Explore the many ways a child can relate to your book, to reading, to writing or to your life as an author – through movement, brainstorming, role-playing, games, etc. Think of  your presentation as your roller coaster. Follow high-energy, noisy peak activities with quieter, settle-down activities, keeping them always fun and always engaging.

Keep Kids In the Moment 
Adult digressions, breaks in the action, disciplining, technical difficulties all snap kids out of the magic. Plan for, or eliminate in advance, as many as possible. While technical difficulties may be unavoidable, have a back-up plan. Enlist a school staff person (the school tech specialist should be your best friend) or older student (your teacher partner might have a suggestion here) to handle such problems should they arise – allowing you to keep the valuable connection you’ve generated.

Make It More Personal
If you’re visiting a large audience, suggest meeting with a few pre-selected students at a Future Authors Luncheon (we’re talking PB&J in the library). Put student selection into the hands of teachers or staff. Suggest a pre-visit contest. It can be as simple as guess the number of jellybeans in the jar or a more writing related essay or story contest. Either way, be prepared to talk to kids about what they’re reading and writing. They’ll treasure the time to relate to you in a smaller setting.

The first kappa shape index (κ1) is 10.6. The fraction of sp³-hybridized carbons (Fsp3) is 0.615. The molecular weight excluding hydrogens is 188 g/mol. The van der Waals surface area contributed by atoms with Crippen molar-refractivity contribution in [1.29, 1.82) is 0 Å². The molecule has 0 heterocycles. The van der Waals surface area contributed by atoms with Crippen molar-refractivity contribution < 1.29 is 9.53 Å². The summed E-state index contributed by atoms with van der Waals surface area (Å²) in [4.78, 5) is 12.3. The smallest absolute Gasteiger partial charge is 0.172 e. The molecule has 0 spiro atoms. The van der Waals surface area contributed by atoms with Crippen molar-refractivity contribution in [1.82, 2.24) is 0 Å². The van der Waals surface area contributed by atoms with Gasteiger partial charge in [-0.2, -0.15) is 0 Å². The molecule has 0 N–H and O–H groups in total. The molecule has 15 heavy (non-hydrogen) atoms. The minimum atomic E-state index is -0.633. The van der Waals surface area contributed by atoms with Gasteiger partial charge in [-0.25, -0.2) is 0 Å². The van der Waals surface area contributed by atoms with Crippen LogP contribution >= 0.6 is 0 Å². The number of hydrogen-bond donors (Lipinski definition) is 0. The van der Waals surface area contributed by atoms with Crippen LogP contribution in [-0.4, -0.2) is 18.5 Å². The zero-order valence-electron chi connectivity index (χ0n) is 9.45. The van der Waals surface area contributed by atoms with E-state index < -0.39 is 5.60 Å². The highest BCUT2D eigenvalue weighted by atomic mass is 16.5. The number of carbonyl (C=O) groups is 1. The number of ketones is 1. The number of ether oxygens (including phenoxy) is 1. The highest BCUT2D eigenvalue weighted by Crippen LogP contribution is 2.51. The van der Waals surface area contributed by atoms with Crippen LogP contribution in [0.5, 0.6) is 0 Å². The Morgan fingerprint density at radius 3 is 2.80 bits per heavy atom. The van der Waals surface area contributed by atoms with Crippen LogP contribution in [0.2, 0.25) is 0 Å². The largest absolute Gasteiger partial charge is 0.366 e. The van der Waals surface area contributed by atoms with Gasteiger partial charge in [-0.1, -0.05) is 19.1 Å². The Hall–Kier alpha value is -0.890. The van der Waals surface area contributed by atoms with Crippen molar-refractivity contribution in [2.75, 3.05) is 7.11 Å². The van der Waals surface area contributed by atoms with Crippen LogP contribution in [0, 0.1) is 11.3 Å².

Most of all ENJOY YOURSELF AND HAVE FUN! When kids see you smiling, laughing, dancing – they’ll join in. They’ll have a most memorable author experience – and so will you!

For more great tips for your school visits check out:

For more information on my author visits or to request my author visit packet see my Visits and Presentations Web Page.

9 Responses to “Connecting with Young Kids at Your Author Visits”

  1. Judith

    These are great suggestions, Jean–good for the novice as well as the experienced presenter. You always put on a fun show for your audience.

  2. Mary

    Jean,<br />I&#39;ve seen what a great job you do presenting to kids, so I value the advice!